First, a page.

Whyke Anthology: Beautiful! Sir can you give a motivational word for the unheard writers?

Poet Anny: I beg to correct. There is nothing like “UNHEARD WRITERS”, Every writer writes for some target reader. It doesn’t matter how small that reading crowd is, as much as another person other than the writer reads such work, then there is a target crowd. So you cannot describe such writer as unheard. The unheard ones are those who do not write anything.

Rather, we have published and unpublished writers. So i demand you redress the question so I can relate to it well.

Whyke Anthology: From my point of view sir, what makes a person a writer mainly  deals with him/her writing…

Poet Anny: Unheard ones (not writers) are the ones who do not write.

As such any writer whose work has been read by any person apart from the writer’s own self camnot be caled unheard.

Whyke Anthology: ***Sighs***… Anyway Sir, What exactly do you feel the problem of writers who writes once a while is?

Poet Anny: No definite problem. Writer’s block, Lack of Motivation… These ones are the common culprits.

However, as we know, writing is a passion-driven engagement. One must feed his/her passions. We must fuel the machinery that gives us zest. We must learn to inspire ourselves..

Whyke Anthology:  You’ll agree with me sir, that many a writer problem is writing; even some prefers voice recording to writing. With this said sir, what then can a writer do to make him write?

Poet Anny: I’ve already proffered the panacea to this problem. “Writing is a passion driven affair. Feed your passion and it blooms, starve it and it wilts.”

Whyke Anthology: Okay Sir. Can you briefly share with us some of the challenges you faced while coming up has a writer?

Poet Anny: Its been a long trip. I started writing at 9 years. Little poems and stories rendered in scrawny child fonts. I grew into it. The movement has been graduating daily. So has the challenges, too.

From rehearsing lines to present in high school press and debating club in the year 2000, to rehearsing for BB10 spoken word contests in Ibadan, 14 years later. From being pleaded with to allow my poems appear in Red Parrot magazine in Owerri during my Univeraity days; to pleading through e-mails for my works to showcase in Kalahari review.

The progress has been gradual. I cannot even say I have reached where I hope to be but, I can be sure I have been steadily aspiring higher. It is a metamorhosis.

Then there is the thing about acceptbility. In this generation, nobody seems to understand who you are – when you introduce yourself as a poet. I’ve been severely embarrassed over this. Last time a friend even introduced me as; ” friend that writes poets”, I tried correcting him: that I am a poet and that I write and recite poems. “What is the difference, he retorted.” You can imagine how I felt.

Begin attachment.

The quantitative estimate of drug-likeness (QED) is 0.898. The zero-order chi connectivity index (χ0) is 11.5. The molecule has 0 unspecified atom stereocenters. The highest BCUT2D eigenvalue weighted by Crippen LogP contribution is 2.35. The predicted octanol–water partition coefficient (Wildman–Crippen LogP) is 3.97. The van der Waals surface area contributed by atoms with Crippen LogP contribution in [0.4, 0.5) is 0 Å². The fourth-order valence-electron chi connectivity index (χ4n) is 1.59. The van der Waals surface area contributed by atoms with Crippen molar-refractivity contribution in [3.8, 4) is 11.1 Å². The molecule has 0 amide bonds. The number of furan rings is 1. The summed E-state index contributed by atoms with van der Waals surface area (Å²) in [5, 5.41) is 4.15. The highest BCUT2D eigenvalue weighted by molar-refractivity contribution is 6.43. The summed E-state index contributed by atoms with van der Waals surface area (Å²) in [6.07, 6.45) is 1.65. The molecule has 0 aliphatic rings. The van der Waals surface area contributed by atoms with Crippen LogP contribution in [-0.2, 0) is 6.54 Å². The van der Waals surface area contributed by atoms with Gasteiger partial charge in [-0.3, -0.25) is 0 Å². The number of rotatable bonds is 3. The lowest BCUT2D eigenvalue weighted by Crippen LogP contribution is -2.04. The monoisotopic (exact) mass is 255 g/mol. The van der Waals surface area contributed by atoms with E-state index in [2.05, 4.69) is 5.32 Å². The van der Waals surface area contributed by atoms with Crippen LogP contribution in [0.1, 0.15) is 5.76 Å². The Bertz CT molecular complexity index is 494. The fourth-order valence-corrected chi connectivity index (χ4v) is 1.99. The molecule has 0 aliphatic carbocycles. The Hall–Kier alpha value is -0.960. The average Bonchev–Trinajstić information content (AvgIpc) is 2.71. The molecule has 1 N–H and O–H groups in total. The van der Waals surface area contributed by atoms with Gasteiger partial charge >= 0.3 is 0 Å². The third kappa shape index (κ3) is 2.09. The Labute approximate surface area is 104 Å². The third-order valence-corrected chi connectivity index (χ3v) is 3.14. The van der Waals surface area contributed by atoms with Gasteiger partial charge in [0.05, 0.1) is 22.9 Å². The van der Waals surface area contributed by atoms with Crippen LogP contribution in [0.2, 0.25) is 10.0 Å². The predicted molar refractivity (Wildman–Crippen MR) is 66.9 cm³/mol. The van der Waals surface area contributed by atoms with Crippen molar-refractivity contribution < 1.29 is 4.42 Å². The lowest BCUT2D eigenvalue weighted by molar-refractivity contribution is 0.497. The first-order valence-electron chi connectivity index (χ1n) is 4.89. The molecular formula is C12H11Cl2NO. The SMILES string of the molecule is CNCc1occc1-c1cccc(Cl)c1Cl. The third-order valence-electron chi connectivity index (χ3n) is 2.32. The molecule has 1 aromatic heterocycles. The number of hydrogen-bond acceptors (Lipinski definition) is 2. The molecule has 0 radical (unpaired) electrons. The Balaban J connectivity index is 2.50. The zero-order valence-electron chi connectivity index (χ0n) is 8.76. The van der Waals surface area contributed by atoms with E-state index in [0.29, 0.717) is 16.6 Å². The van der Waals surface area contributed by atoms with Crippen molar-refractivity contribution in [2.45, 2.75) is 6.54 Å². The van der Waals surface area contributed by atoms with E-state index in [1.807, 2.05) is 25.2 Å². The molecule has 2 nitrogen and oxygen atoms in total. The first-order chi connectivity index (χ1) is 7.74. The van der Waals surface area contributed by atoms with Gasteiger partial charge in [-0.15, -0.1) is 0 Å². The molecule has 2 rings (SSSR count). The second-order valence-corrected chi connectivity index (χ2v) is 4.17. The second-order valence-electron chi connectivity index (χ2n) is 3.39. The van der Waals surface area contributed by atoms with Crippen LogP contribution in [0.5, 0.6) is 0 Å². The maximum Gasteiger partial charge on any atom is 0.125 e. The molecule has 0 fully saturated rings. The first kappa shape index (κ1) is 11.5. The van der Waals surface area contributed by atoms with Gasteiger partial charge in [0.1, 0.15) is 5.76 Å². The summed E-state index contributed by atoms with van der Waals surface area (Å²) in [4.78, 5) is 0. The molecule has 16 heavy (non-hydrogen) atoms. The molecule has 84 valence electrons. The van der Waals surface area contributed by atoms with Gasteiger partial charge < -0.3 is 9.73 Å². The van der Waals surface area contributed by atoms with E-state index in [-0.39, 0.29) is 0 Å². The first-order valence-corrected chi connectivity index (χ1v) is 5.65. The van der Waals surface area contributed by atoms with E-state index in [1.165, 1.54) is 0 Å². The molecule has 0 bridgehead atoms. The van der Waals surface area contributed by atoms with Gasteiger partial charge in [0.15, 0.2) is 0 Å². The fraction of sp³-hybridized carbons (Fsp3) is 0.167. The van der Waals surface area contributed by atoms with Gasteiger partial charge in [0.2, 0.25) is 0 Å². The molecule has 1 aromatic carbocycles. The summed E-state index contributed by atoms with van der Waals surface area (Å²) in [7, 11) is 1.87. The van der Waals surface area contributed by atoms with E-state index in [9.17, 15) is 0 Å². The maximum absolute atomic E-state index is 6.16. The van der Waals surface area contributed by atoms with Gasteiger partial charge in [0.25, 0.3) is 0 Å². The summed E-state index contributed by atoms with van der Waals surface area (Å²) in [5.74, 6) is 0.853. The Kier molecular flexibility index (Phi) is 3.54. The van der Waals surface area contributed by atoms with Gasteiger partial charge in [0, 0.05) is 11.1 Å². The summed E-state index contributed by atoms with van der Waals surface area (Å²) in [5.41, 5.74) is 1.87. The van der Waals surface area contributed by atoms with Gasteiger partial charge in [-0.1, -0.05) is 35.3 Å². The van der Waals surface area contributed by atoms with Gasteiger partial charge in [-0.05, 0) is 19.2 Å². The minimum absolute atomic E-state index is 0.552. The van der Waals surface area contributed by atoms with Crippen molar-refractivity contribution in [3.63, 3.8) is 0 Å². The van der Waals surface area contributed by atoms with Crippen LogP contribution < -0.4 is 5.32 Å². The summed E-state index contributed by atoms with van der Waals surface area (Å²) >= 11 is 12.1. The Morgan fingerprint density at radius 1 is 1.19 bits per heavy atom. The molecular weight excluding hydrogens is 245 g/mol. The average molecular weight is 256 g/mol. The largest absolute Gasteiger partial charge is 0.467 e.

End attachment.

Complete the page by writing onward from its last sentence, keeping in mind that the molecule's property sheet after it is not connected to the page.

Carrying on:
I have had very rare publishing ordeals, because I had decided from start that I will not hunt for publishing favors. There are a lots more, that I won’t want to tell for constraints of time.

Whyke Anthology: You really have gone through a lot sir. Therefore, what advice do you have for the newbie poets?

Poet Anny: Let them keep striving. They should not feel let down. They should keep working on their lines and verses. They should not boycot literary events. The literati maintains a lively community. Through programmes, discourse and other events, relationships are established.

They should also not be in a rush to publish. Literary works are like old wine. They mature over time. Just keep writing. Keep editing. Keep trying to make them better. If you read a month old poem and it still makes you feels like it did when it was just penned, then keep it. Read after two months, three, Six and so on. Learn to improve yourself.

Build your brand. There is an interdependence between the diverse genres of literature. By engaging in one, the flair for the other could also be developed and sharpened. So if one is a page poet, they should engage in short stories sometimes or spoken word. Just like that.

Also, participate in workshops and residencies if you can. Keep polishing the abilities you have. They will come to shine with time.

Feed your passions as I said before and the sky will become your threadstone.

Whyke Anthology: We really appreciate the time given unto us sir, and we do hope that when next we beckon upon you, you’ll answer to our call.

Poet Anny: My pleasure. Definitely would I.

Whyke Anthology: On behalf of Whyke Anthology, I say Thank you sir.

Poet Anny: I thank you guys too. For planning big with very little. I promise you it will grow into a very vast programme in no time.

Whyke Anthology: Amen. Thank you once again sir, and bye for now.

 THE END